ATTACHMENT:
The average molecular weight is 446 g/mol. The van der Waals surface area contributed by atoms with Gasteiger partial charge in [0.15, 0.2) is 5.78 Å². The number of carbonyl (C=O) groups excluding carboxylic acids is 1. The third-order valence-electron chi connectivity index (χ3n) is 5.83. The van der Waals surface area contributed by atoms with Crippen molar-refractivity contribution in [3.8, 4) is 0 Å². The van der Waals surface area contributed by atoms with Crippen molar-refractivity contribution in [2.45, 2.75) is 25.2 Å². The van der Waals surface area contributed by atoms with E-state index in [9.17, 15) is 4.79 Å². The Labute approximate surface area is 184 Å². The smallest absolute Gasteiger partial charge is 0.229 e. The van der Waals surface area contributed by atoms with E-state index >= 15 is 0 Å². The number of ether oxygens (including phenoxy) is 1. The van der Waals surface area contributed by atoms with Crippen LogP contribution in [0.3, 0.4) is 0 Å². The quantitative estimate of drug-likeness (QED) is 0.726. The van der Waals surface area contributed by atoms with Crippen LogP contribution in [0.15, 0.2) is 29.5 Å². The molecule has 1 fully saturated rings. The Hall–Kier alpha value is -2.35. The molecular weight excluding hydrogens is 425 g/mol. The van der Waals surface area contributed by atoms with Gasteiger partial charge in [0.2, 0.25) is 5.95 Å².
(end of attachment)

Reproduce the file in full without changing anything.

The average molecular weight is 446 g/mol. The van der Waals surface area contributed by atoms with Gasteiger partial charge in [0.15, 0.2) is 5.78 Å². The number of carbonyl (C=O) groups excluding carboxylic acids is 1. The third-order valence-electron chi connectivity index (χ3n) is 5.83. The van der Waals surface area contributed by atoms with Crippen molar-refractivity contribution in [3.8, 4) is 0 Å². The van der Waals surface area contributed by atoms with Crippen molar-refractivity contribution in [2.45, 2.75) is 25.2 Å². The van der Waals surface area contributed by atoms with E-state index in [9.17, 15) is 4.79 Å². The Labute approximate surface area is 184 Å². The smallest absolute Gasteiger partial charge is 0.229 e. The van der Waals surface area contributed by atoms with E-state index >= 15 is 0 Å². The number of ether oxygens (including phenoxy) is 1. The van der Waals surface area contributed by atoms with Crippen LogP contribution in [0.3, 0.4) is 0 Å². The quantitative estimate of drug-likeness (QED) is 0.726. The van der Waals surface area contributed by atoms with Crippen LogP contribution in [0.15, 0.2) is 29.5 Å². The molecule has 1 fully saturated rings. The Hall–Kier alpha value is -2.35. The molecular weight excluding hydrogens is 425 g/mol. The van der Waals surface area contributed by atoms with Gasteiger partial charge in [0.2, 0.25) is 5.95 Å².